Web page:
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New Mercedes-AMG A 35 revealed

19th Sep 2018 11:36 am

New 306hp hot hatchback is the first in an extended range of more affordable entry-level AMG models.


After a few teasers, the new Mercedes-AMG A 35 4Matic has been unveiled before its public debut at the 2018 Paris motor show. Positioned between the A 250 and upcoming second-gen A 45 4Matic, the new hot hatch will rival the likes of the BMW M140i and Audi S3 as well as the Volkswagen Golf R. The new A 35 is based on the fourth-gen A-class hatchback, while the A-class hatch sold in India is the previous generation model.

Under the bonnet of the A 35 4Matic is a revised version of Mercedes-Benz’s M260 engine that powers the A 250. It is described by AMG as a new development, although the new four-cylinder unit shares its 83.0mm bore and 92.0mm stroke measurements and design of its die-cast aluminium crankcase with the M133 engine of the A 45 4Matic.

Key attributes of the AMG upgraded motor include uniquely-tuned twin-scroll turbochargers with reduced back pressure, a reprogrammed Camtronic variable valve control, special liners that contribute to conically shaped cylinders and a bespoke exhaust system with an automatically controlled flap that modulates the exhaust note depending on the driving mode.

All of this has helped to produce 306hp at 5,800rpm and 400Nm of peak torque between 3000rpm and 4000rpm. These figures are about 75hp and 75Nm less than the A 45’s more highly strung M133 engine.

In comparison, the rear-wheel drive M140i’s turbocharged 3.0-litre in-line six-cylinder engine delivers 340hp and 500Nm while the four-wheel drive Audi S3’s turbocharged 2.0-litre four-cylinder offers up 310hp and 380Nm.

Offering both manual and automatic modes, the in-house produced 7-speed dual-clutch automatic gearbox also includes a Race Start function and steering wheel mounted paddles as standard. The heavily revised version of the 4Matic four-wheel drive system used by the first-generation A 45 boasts variable distribution of drive, from front-wheel drive only to a 50:50 apportioning to the front and rear axles, via an electro-mechanically operated multi-plate clutch integrated into the rear axle assembly.

Five different driving modes are on offer via an AMG Dynamic Select controller, including Slippery, Comfort, Sport, Sport+ and Individual. The Slippery mode, a new development that is also planned to appear on the new A 45, is programmed for wet road conditions, with reduced power and torque and earlier upshifts in automatic mode.

Also new is a so-called “gliding” function, which allows the driver to choose between “reduced and “moderate” settings for differing engine braking characteristics while coasting on a trailing throttle within the Individual driving mode.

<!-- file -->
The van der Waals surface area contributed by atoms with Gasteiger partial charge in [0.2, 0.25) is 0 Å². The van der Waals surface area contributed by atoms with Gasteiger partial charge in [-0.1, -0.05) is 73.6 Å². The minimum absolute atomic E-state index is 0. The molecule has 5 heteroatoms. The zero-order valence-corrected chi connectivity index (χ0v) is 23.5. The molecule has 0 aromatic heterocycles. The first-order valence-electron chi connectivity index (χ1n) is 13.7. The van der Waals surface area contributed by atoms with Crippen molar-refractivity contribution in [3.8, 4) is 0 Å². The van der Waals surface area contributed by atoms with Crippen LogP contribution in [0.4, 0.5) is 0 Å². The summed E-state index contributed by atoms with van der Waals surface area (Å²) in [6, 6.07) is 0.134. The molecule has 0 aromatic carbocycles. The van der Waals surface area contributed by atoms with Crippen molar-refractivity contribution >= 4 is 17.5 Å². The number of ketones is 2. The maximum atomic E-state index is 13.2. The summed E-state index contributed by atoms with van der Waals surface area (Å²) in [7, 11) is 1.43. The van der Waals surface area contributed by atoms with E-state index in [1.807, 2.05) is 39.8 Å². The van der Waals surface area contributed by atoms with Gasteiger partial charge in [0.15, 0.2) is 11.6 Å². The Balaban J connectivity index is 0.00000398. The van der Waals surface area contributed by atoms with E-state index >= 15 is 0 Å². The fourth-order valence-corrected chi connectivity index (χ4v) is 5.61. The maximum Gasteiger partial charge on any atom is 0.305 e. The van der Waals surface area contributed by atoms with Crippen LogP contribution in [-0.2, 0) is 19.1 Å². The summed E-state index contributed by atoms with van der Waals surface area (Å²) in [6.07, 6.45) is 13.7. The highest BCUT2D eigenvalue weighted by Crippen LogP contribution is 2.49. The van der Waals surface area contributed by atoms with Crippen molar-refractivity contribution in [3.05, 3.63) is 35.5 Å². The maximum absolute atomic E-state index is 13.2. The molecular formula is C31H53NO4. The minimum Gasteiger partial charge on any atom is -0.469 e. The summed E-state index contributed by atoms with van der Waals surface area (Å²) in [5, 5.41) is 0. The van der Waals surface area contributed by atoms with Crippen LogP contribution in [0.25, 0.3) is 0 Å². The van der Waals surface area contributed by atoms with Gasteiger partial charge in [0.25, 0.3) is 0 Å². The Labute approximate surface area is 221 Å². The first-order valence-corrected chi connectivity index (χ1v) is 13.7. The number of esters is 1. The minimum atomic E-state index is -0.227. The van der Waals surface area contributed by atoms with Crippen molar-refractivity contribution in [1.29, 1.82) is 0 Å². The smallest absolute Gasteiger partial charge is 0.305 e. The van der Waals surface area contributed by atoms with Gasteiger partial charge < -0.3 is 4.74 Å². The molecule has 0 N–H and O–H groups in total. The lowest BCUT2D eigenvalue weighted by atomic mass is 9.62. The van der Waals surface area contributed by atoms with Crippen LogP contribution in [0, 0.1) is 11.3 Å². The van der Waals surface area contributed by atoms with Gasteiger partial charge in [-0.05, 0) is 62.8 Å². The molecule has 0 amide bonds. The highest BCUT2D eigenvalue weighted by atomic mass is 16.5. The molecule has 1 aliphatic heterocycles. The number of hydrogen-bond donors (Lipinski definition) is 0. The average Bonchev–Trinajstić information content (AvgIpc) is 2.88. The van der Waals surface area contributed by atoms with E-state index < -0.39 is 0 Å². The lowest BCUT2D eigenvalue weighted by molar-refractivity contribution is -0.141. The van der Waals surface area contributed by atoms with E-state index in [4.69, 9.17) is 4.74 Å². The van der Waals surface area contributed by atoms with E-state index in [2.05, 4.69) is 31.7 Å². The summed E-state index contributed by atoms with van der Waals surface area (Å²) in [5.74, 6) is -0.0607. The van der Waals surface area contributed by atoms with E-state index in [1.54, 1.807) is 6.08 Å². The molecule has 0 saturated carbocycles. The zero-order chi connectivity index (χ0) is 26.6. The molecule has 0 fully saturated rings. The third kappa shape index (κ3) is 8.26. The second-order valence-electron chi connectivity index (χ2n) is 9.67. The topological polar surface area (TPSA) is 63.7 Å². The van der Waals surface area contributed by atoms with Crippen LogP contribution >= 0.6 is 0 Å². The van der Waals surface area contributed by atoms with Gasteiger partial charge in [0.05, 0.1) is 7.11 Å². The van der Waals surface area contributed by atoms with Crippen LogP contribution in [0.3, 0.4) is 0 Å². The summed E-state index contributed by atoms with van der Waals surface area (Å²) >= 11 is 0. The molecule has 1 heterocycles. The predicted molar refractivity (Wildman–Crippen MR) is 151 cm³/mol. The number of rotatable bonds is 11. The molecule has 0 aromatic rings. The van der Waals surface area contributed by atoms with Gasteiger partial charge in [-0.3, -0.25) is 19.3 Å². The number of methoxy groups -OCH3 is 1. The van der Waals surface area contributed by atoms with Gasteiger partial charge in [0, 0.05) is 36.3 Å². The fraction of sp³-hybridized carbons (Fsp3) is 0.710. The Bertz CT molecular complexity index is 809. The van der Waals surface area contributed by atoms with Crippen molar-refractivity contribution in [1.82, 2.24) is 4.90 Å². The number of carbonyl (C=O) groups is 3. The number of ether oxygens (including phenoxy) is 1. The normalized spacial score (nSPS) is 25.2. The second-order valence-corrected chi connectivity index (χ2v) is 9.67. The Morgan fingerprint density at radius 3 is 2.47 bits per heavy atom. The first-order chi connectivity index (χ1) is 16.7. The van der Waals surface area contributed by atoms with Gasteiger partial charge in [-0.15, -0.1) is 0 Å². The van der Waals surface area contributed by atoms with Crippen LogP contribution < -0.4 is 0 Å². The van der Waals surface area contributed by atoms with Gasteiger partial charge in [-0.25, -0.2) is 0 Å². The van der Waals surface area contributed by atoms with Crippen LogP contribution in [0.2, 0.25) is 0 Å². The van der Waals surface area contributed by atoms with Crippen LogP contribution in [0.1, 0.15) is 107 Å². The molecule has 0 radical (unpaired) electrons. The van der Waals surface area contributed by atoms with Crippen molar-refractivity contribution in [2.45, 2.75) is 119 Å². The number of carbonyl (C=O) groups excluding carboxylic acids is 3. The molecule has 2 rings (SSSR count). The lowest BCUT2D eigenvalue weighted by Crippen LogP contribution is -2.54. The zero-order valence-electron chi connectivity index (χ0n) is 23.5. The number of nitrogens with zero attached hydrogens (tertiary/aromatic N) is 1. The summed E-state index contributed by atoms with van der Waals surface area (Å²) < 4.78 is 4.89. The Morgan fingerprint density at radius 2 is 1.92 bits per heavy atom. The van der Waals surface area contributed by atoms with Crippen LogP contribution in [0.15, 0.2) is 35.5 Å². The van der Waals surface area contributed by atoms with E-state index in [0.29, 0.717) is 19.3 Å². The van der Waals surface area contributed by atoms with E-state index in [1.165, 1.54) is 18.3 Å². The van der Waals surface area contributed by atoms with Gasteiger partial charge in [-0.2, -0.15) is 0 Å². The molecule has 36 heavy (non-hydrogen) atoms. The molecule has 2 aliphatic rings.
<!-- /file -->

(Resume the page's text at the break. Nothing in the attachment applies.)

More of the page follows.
With the Sport+ mode and Race Start function engaged, the A 35 4Matic is claimed to accelerate from 0-100kph in 4.7sec and reach a top speed limited to 250kph. This gives the A 35 4Matic an edge over the M140i and S3, which are claimed to accelerate to 100kph in 4.8sec and 5.3sec, respectively.

To deal with the added performance, Mercedes-AMG has stiffened the bodyshell of the A-class hatchback upon which it is based with the addition of a so-called “shear panel” underneath the engine. The aluminium structure is bolted to the existing steel body shell and, in combination with two additional diagonal braces, is claimed to provide added torsional stiffness to the front end.

The stiffened body structure supports a MacPherson strut front suspension. It uses a newly developed aluminium carrier and radially bolted steering knuckle that AMG claims reduces the unsprung masses and provides more sensitive response to the system used by the A 45 4Matic. The rear suspension is based around the four-link system used by upper range A-class models, with three transverse arms and the trailing arm, the wheel carrier and bearings shared with those of the A 45.

Passive dampers are standard, though buyers can specify the new entry-level AMG model with an adaptive damping system that provides three different levels of stiffness. The electro-mechanical steering uses variable assistance and a more rigid mounting than the system used by other new A-class models. The brakes use four-piston monoblock callipers and 350mm vented and perforated discs up front and single piston callipers and 330mm discs at the rear.

The A 35 4Matic builds on the sharpened appearance of the fourth-generation A-class with a unique grille, more heavily structured front bumper, standard 18-inch alloy wheels, wider sills, bold tailgate-mounted spoiler and a new rear bumper featuring a prominent diffuser element framed by blacked-out round exhaust pipes.

Inside, the standard A-class interior has been tweaked with unique upholstery for the seats, an AMG steering wheel with touch-pad controls and AMG specific graphics for the digital instruments, including a Supersport mode with a large central round rev counter.

Other new features include AMG Track Pace as part of the MBUX infotainment system. It permanently records data during track driving, enabling the driver to analyse a range of information including acceleration, braking and lap times.

After debuting on the fourth-gen A-class hatchback, the new 35 badge is expected to be used on new models such as the CLA, CLA Shooting Brake, GLA as well as the newly-unveiled A-class sedan and upcoming GLB SUV, in a move that will provide a new six-model strong entry-level range for Mercedes-Benz’s performance sub-brand.

While there is no word on Mercedes-AMG bringing the A 35 to the Indian market, Mercedes is currently evaluating the A-class sedan for an India launch, rather than bring the next-gen CLA Coupe.

Also see:

2018 Mercedes-AMG A 35 image gallery

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